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Not All Recalls Are Created Equal

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On: Thu, Aug 26, 2010 at 5:12PM | By: Sherry Christiansen


Not All Recalls Are Created Equal

When Mazda Motor Corp. announced the most recent recall involving a half a million Mazda3 models worldwide, with defects that could potentially result in loss of power steering (which has allegedly caused at least three crashes), the press did not report. Just another of a string of recalls right? Well, maybe not; when the history of the problem is really examined some may wonder “where’s the outrage?” Which is the question the title of a recent Automotive News article poses.

When the facts are examined, it’s interesting to note that Mazda, being a Japanese automaker with its headquarters in Hiroshima, Japan, instantly brings to mind a comparison with Toyota; Mazda recalling half a million vehicles with potential life threatening risks that could occur from sudden loss of power steering, and Toyota Corp. recalling thousands of vehicles for potential problems with sudden unintended acceleration. All things being equal, it seems that both automakers would receive equal press, particularly considering that Mazda, like Toyota, didn’t inform the U.S. public of its knowledge of power steering problems even though Mazda had knowledge of potential risks for fatal accidents for at least 1 year prior to the recall.

Yes, that’s right, one year. Federal regulators began an investigation in June of the Mazda3 models equipped with electronically assisted power steering as a result of complaints that had been filed with the National Highway Traffic Safety Administration (NHTSA). Mazda replied with a letter dated August 12th stating: “rust that forms within the steering hydraulic system can damage a motorized pump, triggering an automatic shutdown to prevent overheating.”

Mazda’s internal investigation had determined that the defect “doesn’t pose an unreasonable safety risk,” according to David Robertson, group manager of environmental, safety, and powertrain engineering of Mazda’s North American operations, who wrote the letter to NHTSA.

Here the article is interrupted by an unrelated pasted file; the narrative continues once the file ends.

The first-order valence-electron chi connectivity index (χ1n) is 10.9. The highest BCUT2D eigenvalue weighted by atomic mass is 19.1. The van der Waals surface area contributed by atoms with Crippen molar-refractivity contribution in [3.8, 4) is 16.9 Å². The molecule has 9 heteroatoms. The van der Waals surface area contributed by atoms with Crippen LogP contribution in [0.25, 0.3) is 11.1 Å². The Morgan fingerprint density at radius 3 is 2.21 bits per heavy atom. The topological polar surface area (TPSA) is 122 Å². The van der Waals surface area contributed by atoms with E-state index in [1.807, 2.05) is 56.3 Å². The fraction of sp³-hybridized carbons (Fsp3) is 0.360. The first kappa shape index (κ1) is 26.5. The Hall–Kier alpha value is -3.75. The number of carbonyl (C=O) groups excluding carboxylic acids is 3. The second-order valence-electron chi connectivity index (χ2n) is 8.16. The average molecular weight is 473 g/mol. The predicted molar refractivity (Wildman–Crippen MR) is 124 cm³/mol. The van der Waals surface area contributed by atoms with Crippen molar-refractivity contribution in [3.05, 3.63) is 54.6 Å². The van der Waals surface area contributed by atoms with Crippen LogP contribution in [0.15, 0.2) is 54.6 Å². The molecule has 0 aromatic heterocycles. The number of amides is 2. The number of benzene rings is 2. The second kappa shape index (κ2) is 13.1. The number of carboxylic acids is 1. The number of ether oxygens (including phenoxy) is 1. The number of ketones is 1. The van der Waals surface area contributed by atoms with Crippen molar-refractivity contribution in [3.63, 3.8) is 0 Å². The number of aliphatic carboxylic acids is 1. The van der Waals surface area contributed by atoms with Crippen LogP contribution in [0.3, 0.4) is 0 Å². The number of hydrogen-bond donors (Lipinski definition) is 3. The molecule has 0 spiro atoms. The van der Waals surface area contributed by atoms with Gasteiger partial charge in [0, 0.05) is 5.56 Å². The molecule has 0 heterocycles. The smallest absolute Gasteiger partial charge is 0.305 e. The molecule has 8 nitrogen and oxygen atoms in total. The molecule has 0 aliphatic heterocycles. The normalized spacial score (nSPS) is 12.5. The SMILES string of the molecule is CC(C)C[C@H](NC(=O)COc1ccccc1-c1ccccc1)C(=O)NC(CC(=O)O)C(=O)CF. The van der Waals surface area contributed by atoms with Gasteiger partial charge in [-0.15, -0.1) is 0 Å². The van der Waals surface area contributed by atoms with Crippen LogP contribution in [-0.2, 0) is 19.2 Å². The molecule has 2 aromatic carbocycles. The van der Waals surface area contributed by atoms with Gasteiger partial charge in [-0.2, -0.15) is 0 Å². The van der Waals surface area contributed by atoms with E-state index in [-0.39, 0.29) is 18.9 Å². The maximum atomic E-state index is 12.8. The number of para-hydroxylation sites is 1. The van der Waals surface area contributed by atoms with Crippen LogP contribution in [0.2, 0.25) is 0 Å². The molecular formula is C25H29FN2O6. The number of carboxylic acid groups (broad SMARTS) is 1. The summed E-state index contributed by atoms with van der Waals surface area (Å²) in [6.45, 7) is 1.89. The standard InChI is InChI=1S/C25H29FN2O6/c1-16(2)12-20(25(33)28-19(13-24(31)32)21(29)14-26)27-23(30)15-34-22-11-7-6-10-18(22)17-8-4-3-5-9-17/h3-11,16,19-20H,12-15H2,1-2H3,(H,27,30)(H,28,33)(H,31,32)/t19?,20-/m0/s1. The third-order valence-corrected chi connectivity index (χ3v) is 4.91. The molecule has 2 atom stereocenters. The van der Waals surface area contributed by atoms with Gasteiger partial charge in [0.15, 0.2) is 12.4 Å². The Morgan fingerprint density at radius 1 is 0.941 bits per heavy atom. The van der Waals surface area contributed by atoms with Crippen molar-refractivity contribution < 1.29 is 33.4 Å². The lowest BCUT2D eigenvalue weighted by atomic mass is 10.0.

NHTSA reported in a summary of its investigation earlier this year that it had received 33 complaints from consumers, including three in which the loss of steering control led to a crash.

According to a recent automotive news article, the Mazda recall comes a year after the automaker remedied the problem on vehicles it sold in Japan, but no action was taken regarding U.S.-sold Mazda vehicles with potential power steering problems.

Sound familiar? Sort of like what ended up giving Toyota Motor Corp. the reputation for being the automaker that received the BIGGEST fine in U.S. history for late reporting of a problem with sudden acceleration problems.

So the question remains: why isn’t Mazda being denounced for making the same mistake in delayed recalls? According to a recent Auto news.com article, the answer is two-fold; first of all, Mazda isn’t the world’s largest automaker. “When you’re No. 1, the spotlight is always on you.” And the second reason, according to Auto News, is that “Mazda didn’t build its sales on a reputation for bulletproof reliability.”




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